With a raised garden bet, there is less kneeling. Also, since I used a kit that is made of a heavy duty plastic, there has been less problems with ground insects. Adding new fresh garden soil to the enclosures, makes the soil easy to work with. The tiers help all the plants to get better sunlight. I wish they had been around years ago, but am glad they're available now.
Raised Garden Bed Kit
In all my adventures at gardening, using a raised garden bed kit was and is the most enjoyable.The kit is easy to assemble, and it's easier to garden.
I like gardening from a tiered garden
Over the years I have tried many adventures in gardening. With most of them, I decided it was too much work for the results and opted to purchase my produce from the grocery store and or local farmer's market.
A years ago, while I was out and about, I saw a tiered garden advertised at a local garden store. My interest was piqued again. I thought, "This could work. No wood to rot. I can stand to do most of the gardening. Yes, I'm ready to give gardening another go."
This is the garden bed kit that I used. It has a lower tier and an upper tier.
Click on the Suncast Tiered Garden Kit link to purchase from Amazon.
|Suncast RBD939 48-Inch by 48-Inch by 18-Inch 6 Panel Tiered Resin R...|
The beginnings of my tiered garden.
I assembled the kit and placed it in a brick enclosure that I already had.
The tiered garden kit that I purchased gives a four square foot garden area. I decided to build mine within a bricked in flower bed that I already had.
When built according to the instructions, it provides two tiers of gardening space.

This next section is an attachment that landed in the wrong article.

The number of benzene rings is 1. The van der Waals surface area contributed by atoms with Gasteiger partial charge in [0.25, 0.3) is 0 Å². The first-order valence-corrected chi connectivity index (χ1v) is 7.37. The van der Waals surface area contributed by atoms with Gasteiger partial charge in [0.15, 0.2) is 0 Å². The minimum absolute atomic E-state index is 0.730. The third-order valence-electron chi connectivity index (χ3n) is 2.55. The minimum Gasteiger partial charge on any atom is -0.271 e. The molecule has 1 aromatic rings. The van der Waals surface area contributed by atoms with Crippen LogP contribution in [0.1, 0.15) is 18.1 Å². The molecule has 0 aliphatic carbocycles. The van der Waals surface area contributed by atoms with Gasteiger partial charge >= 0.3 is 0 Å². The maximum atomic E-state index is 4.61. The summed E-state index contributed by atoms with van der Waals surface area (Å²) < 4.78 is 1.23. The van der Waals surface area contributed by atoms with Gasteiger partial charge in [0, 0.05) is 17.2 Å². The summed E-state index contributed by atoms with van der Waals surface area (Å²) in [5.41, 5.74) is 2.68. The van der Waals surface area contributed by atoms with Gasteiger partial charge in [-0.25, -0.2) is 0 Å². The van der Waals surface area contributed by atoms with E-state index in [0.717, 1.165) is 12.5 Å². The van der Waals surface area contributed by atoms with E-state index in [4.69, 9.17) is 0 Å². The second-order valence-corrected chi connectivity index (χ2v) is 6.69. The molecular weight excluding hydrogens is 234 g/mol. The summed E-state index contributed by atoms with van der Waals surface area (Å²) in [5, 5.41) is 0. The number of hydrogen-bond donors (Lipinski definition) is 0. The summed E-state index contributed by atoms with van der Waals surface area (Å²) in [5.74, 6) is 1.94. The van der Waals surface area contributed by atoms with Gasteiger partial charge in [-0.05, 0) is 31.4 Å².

I filled mine with approximately 23 cubic feet of miracle grow garden soil.
I planted marigolds to help deter any pests.
New plants have been added to my garden bed.
My plan is to go organic with this venture.
I started a row of carrot seeds in the back of the first tier. When they were an inch or so high, I planted a second row from seeds. I will plant a third row once they are also an inch higher or more, and will continue planting carrots in the first tier and harvesting them as long as the growing season lasts.
In the top tier, I planted two sweet basil plants in the front, that I purchased from the farmers market. I transplanted two tomato plants, that I started from seed, in the back of the upper tier. I was planning on planting three tomato plants, but I re-read the package and found out that they should be planted three to four feet apart. So I decided to give them some extra space.
This is the garden soil that I used.
|Miracle-Gro Garden Soil For Flowers & Vegetables - 1 Cubic Foot|
Commerce Corporation - In Network
More on garden progress
So far I like my tiered garden bed. With lots of new soil, it's easy to weed whenever something new pops up. I can easily stand on my old garden bed wall to easily water (with a watering can), and to weed. I like that things are easier to reach.
With the tiered levels, I think the plants benefit more as well. The sun more easily reaches all the plants. The plants are arranged so that the tallest ones are in the back.
Year two of my Raised Garden Bed
What I learned and what I'm doing different.
Spring is here and it's nice having the tiered garden bed already in place, so this year I can get an earlier start.
I started my tomato, sweet basil, and parsley plants indoors; one each. Perhaps it was due to the Miracle Grow Garden Soil, but I found out that one tomato plant fits best in a tier rather than two. It grew pretty big.
Also, one each of parsley and sweet basil is plenty for the other tier. Perhaps if you're one who eats the herbs a lot, you could plant more. I tend to let mine grow and then fix a batch of Pesto, so I use larger amounts rather than just for a little seasoning. If you like pesto. you can check out my recipe for it in the sidebar on the right.